desert_mothersWhen I mentioned to my church board that I was writing about this, a few of them said they would call me “Mother Heidi” if I wanted (my formal title is “Reverend Heidi,” although many call me just “Heidi”). I didn’t expect that response, and I wasn’t sure what to say. A name change is a big deal.

Whatever my title, I am glad to be a Mother for the Church.


  1. Benbow Cheesman says:

    There is a certain discomfort in the title “Mother” for female clergy, but I’m unsure why, exactly. It may be that it simply takes longer to get used to the form of address than to the fact itself. I recall and argument I made back in the ’70’s concerning women’s ordination and the discomfort some felt about it: “we mustn’t confuse esthetics with doctrine”. God never promised us comfort (at least not in this sense). As a priest I was sometimes called “Father”, sometimes “Mr.”, sometimes “Ben” and sometimes “Reverend”. I protested that last, because it’s like addressing a judge as “Honorable Johnson”. But what works is what works and what you and your people find comfortable. Blessings on you and your ministry.

  2. I am constantly surprised by the baggage that accompanies clerical titles. But I am not immune from the baggage myself. Last year, when I accepted my first call as curate of Epiphany, a mother accompanied by three small children asked me what the children should call me? She said she would prefer they not get used to calling adults professionals by their first name. I hesitated for a moment because, while I grew up with the same “southern manners” of addressing adults by their official titles, or simply “Mr. or Mrs.”, I never considered what others should call me, other than simply Ben. I settle on “Priest Ben” which never caught on becuase it is awkward to say. A lot of that struggle over titles was no doubt due to the fact that I was barely 25 when I was ordained, and both my rector and the associate rector are over twice my age. I had trouble, even after ordination, claiming the title reverend because it connoted someone way older and wiser in my mind.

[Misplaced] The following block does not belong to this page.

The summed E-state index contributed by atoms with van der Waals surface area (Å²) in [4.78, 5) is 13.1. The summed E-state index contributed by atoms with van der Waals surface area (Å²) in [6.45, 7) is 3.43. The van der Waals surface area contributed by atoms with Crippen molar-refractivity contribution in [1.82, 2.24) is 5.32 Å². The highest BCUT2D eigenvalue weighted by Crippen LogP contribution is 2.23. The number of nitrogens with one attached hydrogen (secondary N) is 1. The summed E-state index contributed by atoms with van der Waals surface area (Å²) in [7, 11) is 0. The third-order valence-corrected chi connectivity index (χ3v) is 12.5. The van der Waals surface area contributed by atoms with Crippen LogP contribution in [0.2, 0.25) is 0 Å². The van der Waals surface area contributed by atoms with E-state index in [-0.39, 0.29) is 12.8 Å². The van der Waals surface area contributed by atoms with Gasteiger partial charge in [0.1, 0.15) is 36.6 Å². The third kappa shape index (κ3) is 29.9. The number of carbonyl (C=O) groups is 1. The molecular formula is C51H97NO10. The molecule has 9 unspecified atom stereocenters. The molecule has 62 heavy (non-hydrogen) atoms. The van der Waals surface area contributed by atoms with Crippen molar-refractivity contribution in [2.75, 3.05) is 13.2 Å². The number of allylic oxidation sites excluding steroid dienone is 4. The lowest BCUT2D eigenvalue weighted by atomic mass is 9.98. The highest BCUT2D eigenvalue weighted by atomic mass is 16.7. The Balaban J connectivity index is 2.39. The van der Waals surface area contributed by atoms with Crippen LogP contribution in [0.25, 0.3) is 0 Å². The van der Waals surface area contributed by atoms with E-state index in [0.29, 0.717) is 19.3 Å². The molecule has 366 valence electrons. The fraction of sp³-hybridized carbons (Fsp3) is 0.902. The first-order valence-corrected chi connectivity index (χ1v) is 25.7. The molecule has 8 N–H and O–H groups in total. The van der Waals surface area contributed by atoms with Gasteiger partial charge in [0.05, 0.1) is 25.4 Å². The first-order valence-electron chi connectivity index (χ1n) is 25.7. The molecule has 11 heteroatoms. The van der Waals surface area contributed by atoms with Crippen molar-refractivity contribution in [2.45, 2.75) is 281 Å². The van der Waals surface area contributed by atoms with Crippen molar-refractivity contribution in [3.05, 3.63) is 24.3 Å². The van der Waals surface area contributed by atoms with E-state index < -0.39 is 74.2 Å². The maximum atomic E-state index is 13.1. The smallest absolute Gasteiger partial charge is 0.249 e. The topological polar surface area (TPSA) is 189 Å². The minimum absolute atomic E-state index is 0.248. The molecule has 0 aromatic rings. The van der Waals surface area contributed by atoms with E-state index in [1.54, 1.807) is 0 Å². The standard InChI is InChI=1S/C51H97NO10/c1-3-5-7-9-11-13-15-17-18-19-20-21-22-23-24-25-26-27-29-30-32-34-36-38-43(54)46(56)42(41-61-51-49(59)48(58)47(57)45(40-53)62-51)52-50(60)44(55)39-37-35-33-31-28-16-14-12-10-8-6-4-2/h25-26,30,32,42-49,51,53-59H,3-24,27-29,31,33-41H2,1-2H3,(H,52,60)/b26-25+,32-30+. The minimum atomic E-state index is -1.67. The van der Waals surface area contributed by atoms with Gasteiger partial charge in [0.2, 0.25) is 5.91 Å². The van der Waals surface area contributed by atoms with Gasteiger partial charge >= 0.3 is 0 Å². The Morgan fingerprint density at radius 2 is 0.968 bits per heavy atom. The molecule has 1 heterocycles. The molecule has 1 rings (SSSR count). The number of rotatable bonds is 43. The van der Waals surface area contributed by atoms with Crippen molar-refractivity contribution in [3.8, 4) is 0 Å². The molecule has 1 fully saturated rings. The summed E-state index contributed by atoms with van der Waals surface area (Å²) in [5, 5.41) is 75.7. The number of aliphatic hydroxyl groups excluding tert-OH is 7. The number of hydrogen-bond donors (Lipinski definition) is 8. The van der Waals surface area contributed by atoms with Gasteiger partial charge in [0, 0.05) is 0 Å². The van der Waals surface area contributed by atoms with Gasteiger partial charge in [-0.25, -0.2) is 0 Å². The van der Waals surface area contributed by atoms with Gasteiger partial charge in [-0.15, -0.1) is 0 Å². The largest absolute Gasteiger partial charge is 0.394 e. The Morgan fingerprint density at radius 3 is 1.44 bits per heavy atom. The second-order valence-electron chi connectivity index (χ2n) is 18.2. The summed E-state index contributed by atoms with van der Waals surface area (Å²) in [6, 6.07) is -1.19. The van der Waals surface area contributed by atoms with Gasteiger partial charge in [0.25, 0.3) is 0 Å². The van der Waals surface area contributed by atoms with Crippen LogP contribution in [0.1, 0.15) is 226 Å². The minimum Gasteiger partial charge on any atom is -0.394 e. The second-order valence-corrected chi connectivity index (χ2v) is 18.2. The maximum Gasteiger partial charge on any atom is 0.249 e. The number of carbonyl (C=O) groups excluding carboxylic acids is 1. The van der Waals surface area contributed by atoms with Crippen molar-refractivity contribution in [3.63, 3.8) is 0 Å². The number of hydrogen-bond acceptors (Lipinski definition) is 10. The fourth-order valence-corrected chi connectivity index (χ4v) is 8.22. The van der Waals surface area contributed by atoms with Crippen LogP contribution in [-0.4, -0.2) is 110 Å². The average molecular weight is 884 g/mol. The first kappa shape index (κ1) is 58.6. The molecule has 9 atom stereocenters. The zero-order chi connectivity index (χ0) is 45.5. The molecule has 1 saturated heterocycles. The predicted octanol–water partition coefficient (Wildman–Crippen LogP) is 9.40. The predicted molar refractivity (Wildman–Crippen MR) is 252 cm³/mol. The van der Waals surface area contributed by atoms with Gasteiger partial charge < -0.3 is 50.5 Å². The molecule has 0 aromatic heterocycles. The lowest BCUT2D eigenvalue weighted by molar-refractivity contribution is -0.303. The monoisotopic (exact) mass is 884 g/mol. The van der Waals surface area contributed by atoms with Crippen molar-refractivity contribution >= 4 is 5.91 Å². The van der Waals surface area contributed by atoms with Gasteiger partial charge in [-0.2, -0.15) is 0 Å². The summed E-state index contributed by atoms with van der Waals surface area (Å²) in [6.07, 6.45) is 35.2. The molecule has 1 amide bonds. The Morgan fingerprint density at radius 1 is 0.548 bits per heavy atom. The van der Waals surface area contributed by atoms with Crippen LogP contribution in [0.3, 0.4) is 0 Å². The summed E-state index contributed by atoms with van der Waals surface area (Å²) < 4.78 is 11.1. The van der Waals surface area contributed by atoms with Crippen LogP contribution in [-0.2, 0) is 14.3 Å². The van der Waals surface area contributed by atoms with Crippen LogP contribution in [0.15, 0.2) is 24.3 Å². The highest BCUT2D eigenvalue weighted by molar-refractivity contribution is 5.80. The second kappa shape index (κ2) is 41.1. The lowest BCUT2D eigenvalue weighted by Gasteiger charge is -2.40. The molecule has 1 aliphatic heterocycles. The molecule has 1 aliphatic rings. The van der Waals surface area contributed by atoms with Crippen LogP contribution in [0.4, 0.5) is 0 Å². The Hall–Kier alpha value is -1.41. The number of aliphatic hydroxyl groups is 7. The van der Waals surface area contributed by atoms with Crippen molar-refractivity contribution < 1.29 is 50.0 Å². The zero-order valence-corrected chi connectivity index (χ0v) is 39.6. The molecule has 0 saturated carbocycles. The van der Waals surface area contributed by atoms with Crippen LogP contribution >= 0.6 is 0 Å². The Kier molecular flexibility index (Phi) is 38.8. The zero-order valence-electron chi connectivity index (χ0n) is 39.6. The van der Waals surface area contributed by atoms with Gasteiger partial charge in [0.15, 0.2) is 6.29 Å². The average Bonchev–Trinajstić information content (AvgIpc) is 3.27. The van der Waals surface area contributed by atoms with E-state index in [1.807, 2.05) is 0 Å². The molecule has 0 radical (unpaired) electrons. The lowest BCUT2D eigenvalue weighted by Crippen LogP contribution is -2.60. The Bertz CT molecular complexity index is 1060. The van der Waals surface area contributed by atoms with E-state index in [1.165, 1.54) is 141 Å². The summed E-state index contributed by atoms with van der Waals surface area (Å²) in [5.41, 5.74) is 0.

A year into my curacy, everyone now calls me “father”, which I have grown to accept with time. That title was assigned to me by our rector, as a sort of joke, pointed at my anglo-catholic training in seminary, and tendencies to be far more rigid and high church then the other two priests on staff. But more than that, it is an ironic statement, in that I was, until recently, the youngest priest in the entire Episcopal Church (according to CPF), and therefore it is a reminder of the trust and authority placed in my ministry by those whose children and grandchildren are older than me. The title caught on in the parish, and I now understand it to be a title of acceptance and endearment by those who are placing a high degree of trust in someone so young.

    I asked our female associate if she wanted to be refereed to as “mother” in an announcement where our names were being placed together. With a grimace she said “absolutely not!” Mother felt too personal, and like a breach of her boundaries between parish and family (her partner and son).